Background: Palmar-plantar erythrodysesthesia syndrome (PPES) is an uncommon side effect of high-dose cytarabine or methotrexate. Prior case reports of PPES have been limited, and the predisposing factors for the development of PPES remain unknown.
Methods: A review of databases identified 22 patients (1.3%) who developed 39 episodes of PPES among 1720 patients after treatment with high-dose cytarabine or methotrexate.
Results: Symptoms lasted a mean of 6.4 days. Hands and feet were both involved in 68% of the initial episodes. Parenteral opioids were required for pain control by 27% of the patients. In comparison with the 1698 children treated with similar therapy, the children who developed PPES were older (mean age at diagnosis, 14.3 vs 7.7 years; P = 7.5 × 10-7 ). The frequency of PPES was less common in patients receiving methotrexate alone (7 of 946 or 0.7%) versus cytarabine (7 of 205 or 3.4%; P = .005) but was not different for those receiving both high-dose methotrexate and cytarabine (8 of 569 or 1.4%; P = .32). Prolonged infusions of methotrexate were associated with less frequent PPES in comparison with rapid infusions (P = 1.5 × 10-5 ), as was the co-administration of dexamethasone with cytarabine (P = 2.5 × 10-6 ). Self-described race and sex were not associated with PPES. In a multivariate analysis, older age and high-dose cytarabine administration without dexamethasone remained associated with PPES (P = 1.1 × 10-4 and P = .038, respectively). A genome-wide association study did not identify any associations with PPES meeting the genome-wide significance threshold, but top variants were enriched for skin expression quantitative trait loci, including rs11764092 in AUTS2 (P = 6.45 × 10-5 ).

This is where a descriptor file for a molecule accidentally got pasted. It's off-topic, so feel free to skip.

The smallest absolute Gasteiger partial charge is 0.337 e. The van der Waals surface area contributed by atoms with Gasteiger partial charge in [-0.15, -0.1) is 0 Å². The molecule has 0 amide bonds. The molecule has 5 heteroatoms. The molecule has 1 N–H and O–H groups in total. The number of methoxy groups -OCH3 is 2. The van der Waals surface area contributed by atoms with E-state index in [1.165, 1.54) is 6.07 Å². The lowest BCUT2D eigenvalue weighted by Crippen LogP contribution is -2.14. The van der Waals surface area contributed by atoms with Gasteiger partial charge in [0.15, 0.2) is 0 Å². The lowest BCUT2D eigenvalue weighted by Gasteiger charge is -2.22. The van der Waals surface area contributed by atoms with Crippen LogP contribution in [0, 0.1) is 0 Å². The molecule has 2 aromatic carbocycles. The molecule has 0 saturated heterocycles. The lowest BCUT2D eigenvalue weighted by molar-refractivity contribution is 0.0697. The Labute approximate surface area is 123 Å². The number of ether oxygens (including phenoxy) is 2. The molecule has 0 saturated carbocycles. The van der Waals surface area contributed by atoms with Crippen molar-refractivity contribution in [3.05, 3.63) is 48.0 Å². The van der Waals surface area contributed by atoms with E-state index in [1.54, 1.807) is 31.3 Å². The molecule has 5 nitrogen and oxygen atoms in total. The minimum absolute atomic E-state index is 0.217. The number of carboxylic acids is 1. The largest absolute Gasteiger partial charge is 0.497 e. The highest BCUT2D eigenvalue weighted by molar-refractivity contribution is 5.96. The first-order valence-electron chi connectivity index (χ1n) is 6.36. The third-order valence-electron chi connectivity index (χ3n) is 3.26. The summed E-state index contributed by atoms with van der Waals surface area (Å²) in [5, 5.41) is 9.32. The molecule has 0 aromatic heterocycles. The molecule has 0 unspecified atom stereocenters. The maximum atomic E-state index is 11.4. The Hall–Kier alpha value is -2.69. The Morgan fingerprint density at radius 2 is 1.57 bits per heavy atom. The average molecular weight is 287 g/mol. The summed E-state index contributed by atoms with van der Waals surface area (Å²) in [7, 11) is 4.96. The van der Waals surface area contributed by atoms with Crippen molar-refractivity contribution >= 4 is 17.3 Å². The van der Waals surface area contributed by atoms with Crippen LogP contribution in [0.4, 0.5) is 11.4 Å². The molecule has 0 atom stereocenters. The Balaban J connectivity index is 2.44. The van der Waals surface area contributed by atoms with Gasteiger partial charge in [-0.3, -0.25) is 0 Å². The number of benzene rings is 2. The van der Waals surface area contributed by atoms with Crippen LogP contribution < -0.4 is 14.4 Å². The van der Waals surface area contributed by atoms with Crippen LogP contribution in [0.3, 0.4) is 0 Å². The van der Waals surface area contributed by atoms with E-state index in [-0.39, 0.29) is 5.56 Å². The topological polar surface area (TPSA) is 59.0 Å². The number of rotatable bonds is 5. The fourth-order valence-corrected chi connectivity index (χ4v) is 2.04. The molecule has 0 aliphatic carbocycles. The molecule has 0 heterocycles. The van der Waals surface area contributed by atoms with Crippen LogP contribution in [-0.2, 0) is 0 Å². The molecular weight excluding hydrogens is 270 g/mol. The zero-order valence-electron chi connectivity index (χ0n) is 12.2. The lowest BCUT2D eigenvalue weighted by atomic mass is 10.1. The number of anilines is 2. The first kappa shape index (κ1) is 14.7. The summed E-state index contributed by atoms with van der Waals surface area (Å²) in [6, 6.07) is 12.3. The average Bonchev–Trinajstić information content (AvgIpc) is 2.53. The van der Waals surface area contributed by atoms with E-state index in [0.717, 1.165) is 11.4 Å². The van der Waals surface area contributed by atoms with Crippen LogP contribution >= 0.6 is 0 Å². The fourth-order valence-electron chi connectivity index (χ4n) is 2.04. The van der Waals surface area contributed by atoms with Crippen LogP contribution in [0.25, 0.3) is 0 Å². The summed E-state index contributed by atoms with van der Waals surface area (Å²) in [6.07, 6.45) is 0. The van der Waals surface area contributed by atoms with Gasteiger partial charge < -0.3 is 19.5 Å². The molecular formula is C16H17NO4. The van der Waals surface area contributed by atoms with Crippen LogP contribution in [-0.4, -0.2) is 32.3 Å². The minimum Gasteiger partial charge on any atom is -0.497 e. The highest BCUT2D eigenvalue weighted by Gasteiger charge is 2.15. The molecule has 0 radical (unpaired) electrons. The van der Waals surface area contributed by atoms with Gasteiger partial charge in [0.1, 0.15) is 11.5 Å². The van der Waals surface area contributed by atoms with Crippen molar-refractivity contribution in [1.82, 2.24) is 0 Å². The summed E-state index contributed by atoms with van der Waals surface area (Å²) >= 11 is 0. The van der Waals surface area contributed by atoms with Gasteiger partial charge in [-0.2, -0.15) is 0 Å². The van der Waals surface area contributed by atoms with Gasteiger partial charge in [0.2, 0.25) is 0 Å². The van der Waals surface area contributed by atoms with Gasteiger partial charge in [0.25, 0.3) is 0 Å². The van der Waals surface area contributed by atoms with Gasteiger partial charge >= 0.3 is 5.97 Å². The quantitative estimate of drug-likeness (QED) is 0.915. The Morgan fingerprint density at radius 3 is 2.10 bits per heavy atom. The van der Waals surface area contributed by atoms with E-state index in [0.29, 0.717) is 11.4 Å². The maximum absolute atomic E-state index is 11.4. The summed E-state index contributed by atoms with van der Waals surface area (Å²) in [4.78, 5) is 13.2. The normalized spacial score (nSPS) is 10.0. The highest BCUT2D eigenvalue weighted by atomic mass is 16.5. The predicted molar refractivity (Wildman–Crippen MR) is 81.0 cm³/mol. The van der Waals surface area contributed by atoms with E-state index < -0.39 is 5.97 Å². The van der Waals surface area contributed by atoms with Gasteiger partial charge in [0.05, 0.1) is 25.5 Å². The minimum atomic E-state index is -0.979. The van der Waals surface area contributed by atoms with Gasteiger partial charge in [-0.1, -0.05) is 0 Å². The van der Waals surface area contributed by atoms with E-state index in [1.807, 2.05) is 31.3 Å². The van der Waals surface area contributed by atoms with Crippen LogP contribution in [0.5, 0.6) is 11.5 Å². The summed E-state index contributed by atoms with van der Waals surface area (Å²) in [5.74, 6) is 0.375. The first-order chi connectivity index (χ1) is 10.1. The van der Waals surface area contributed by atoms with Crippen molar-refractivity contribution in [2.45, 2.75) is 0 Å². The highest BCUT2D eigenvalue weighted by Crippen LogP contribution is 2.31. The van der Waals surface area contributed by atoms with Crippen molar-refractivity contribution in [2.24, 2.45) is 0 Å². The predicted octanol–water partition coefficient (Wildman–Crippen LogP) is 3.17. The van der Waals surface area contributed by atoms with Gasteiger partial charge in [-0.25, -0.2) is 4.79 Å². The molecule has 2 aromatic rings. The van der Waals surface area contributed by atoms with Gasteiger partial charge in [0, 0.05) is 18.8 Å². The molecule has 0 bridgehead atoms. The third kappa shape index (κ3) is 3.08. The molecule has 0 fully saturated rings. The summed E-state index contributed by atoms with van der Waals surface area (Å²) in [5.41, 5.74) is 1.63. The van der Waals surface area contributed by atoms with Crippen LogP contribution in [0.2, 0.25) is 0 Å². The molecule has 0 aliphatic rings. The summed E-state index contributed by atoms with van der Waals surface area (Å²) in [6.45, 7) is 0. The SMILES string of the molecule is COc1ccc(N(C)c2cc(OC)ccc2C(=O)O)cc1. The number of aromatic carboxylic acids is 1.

Conclusions: These data provide new insight into the incidence of PPES as well as its risk factors. Cancer 2017;123:3602-8. © 2017 American Cancer Society.
Keywords: chemotherapy; cytarabine; methotrexate; palmar-plantar erythrodysesthesia syndrome; pediatric oncology; susceptibility.
© 2017 American Cancer Society.